WASHINGTON, December 17. / TASS /. The US leadership believes that a successful Review Conference of the Parties to the Treaty on the Non-Proliferation of Nuclear Weapons (NPT), which is going to take place in New York in January, is likely to facilitate the US-Russian arms control negotiations, International Security and Nonproliferation Bureau Senior Advisor Thomas Countryman told TASS on Friday.
According to Countryman, the US will regard reaching a consensus during the conference as a success. The US official noted that it would "remind Moscow and Washington that the world is watching." "It reminds both countries that a nuclear war would have effects that are not limited to Russia and the United States but would have severe consequences for the entire world," he said.
As Countryman stated, the positive outcome of the New York talks will give "some undefined momentum" to the US-Russian bilateral negotiations. The US official pointed out that this would remind the parties of "their obligations" and "ask them to work harder and faster."
"It doesn't change dramatically the difficulty of those discussions," the American official went on to say, referring to the contacts between Russia and the US. Meanwhile, he mentioned that he "does not want to exaggerate" the contribution of the conference.
The Review Conference of the Parties to the NPT takes place every five years. The tenth meeting was scheduled for May 2020 in New York but was postponed due to the COVID-19 pandemic. It will likely to be held from January 4 to 28, 2022.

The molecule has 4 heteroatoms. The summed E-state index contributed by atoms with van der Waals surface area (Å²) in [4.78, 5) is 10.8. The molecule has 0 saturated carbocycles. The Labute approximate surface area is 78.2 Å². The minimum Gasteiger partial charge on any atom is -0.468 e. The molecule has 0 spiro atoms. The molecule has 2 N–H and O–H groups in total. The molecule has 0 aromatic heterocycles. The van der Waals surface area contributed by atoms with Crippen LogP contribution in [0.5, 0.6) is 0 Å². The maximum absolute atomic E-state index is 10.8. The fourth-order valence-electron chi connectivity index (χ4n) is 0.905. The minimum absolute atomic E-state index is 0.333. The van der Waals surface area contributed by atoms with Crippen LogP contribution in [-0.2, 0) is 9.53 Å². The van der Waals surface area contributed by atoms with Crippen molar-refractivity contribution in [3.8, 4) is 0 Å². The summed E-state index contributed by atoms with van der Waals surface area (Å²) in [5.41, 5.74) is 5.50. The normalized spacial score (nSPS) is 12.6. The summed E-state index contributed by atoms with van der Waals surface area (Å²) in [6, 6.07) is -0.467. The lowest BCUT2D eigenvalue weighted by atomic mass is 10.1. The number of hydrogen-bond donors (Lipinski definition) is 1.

US approach to the conference
At the briefing, Countryman stated that during the upcoming conference, the US would strive for a positive outcome, including the consensus of all parties, which significantly contributes to boosting three fundamental areas, namely, disarmament, non-proliferation and peaceful use of nuclear technologies.
"Let me note <…> that success <...> and the consensus at the conference will give some momentum to arms control negotiations between the US and the Russian Federation and will help nonproliferation challenges that the world faces and it should advance the expansion of sharing of peaceful uses technology for the developing world," the US senior advisor said.
Earlier, Countryman served as Assistant Secretary for International Security and Nonproliferation. In recent years, he was Chairman of the Board of Directors of the non-governmental Arms Control Association.